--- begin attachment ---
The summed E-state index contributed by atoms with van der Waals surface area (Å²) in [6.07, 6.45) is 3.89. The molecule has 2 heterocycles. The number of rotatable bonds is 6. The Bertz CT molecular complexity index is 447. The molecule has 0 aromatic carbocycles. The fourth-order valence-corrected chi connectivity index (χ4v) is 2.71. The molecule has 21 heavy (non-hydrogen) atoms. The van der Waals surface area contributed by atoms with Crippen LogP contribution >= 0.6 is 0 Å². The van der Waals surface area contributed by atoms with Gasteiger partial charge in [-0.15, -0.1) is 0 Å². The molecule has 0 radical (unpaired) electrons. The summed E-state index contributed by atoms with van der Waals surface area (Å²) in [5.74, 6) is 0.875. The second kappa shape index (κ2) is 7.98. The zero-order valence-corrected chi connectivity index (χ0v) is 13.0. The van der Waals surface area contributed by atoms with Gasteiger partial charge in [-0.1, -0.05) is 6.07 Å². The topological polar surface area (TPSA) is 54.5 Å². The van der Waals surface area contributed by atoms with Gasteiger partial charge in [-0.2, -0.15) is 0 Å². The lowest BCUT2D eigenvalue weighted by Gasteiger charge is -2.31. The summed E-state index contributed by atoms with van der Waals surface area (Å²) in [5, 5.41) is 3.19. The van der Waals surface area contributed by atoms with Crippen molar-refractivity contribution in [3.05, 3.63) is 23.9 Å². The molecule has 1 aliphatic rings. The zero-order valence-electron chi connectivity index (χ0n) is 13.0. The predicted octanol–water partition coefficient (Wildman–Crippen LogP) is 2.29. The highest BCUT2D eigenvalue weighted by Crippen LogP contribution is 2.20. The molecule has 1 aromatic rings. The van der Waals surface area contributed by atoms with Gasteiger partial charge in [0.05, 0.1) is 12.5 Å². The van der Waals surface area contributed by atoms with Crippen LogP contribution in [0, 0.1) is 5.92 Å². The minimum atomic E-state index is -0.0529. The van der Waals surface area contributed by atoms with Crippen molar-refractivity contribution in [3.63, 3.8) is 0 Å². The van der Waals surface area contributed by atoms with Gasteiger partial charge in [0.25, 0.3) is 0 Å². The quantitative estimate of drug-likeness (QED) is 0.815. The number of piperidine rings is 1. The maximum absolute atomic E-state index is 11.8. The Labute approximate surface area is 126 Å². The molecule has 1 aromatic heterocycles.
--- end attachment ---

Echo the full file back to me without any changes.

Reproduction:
The summed E-state index contributed by atoms with van der Waals surface area (Å²) in [6.07, 6.45) is 3.89. The molecule has 2 heterocycles. The number of rotatable bonds is 6. The Bertz CT molecular complexity index is 447. The molecule has 0 aromatic carbocycles. The fourth-order valence-corrected chi connectivity index (χ4v) is 2.71. The molecule has 21 heavy (non-hydrogen) atoms. The van der Waals surface area contributed by atoms with Crippen LogP contribution >= 0.6 is 0 Å². The van der Waals surface area contributed by atoms with Gasteiger partial charge in [-0.15, -0.1) is 0 Å². The molecule has 0 radical (unpaired) electrons. The summed E-state index contributed by atoms with van der Waals surface area (Å²) in [5.74, 6) is 0.875. The second kappa shape index (κ2) is 7.98. The zero-order valence-corrected chi connectivity index (χ0v) is 13.0. The van der Waals surface area contributed by atoms with Gasteiger partial charge in [-0.1, -0.05) is 6.07 Å². The topological polar surface area (TPSA) is 54.5 Å². The van der Waals surface area contributed by atoms with Gasteiger partial charge in [-0.2, -0.15) is 0 Å². The lowest BCUT2D eigenvalue weighted by Gasteiger charge is -2.31. The summed E-state index contributed by atoms with van der Waals surface area (Å²) in [5, 5.41) is 3.19. The van der Waals surface area contributed by atoms with Crippen molar-refractivity contribution in [3.05, 3.63) is 23.9 Å². The molecule has 1 aliphatic rings. The zero-order valence-electron chi connectivity index (χ0n) is 13.0. The predicted octanol–water partition coefficient (Wildman–Crippen LogP) is 2.29. The highest BCUT2D eigenvalue weighted by Crippen LogP contribution is 2.20. The molecule has 1 aromatic rings. The van der Waals surface area contributed by atoms with Gasteiger partial charge in [0.05, 0.1) is 12.5 Å². The van der Waals surface area contributed by atoms with Crippen LogP contribution in [0, 0.1) is 5.92 Å². The minimum atomic E-state index is -0.0529. The van der Waals surface area contributed by atoms with Crippen molar-refractivity contribution in [3.63, 3.8) is 0 Å². The van der Waals surface area contributed by atoms with Gasteiger partial charge in [0.25, 0.3) is 0 Å². The quantitative estimate of drug-likeness (QED) is 0.815. The number of piperidine rings is 1. The maximum absolute atomic E-state index is 11.8. The Labute approximate surface area is 126 Å². The molecule has 1 aromatic heterocycles.